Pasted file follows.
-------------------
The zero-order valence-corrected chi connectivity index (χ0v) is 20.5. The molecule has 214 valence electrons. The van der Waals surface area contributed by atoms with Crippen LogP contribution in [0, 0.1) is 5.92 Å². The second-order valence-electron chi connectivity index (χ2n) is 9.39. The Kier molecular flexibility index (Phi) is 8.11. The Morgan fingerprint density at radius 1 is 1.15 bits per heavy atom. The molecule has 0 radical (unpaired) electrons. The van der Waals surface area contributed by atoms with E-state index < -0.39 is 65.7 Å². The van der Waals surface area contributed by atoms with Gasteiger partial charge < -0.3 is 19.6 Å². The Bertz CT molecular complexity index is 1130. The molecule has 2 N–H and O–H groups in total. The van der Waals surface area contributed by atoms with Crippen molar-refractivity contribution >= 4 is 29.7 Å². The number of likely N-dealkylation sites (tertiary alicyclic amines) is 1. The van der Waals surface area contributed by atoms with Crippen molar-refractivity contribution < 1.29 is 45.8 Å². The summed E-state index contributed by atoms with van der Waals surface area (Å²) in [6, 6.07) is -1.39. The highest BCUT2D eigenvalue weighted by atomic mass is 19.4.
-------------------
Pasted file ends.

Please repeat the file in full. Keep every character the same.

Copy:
The zero-order valence-corrected chi connectivity index (χ0v) is 20.5. The molecule has 214 valence electrons. The van der Waals surface area contributed by atoms with Crippen LogP contribution in [0, 0.1) is 5.92 Å². The second-order valence-electron chi connectivity index (χ2n) is 9.39. The Kier molecular flexibility index (Phi) is 8.11. The Morgan fingerprint density at radius 1 is 1.15 bits per heavy atom. The molecule has 0 radical (unpaired) electrons. The van der Waals surface area contributed by atoms with E-state index < -0.39 is 65.7 Å². The van der Waals surface area contributed by atoms with Gasteiger partial charge < -0.3 is 19.6 Å². The Bertz CT molecular complexity index is 1130. The molecule has 2 N–H and O–H groups in total. The van der Waals surface area contributed by atoms with Crippen molar-refractivity contribution >= 4 is 29.7 Å². The number of likely N-dealkylation sites (tertiary alicyclic amines) is 1. The van der Waals surface area contributed by atoms with Crippen molar-refractivity contribution < 1.29 is 45.8 Å². The summed E-state index contributed by atoms with van der Waals surface area (Å²) in [6, 6.07) is -1.39. The highest BCUT2D eigenvalue weighted by atomic mass is 19.4.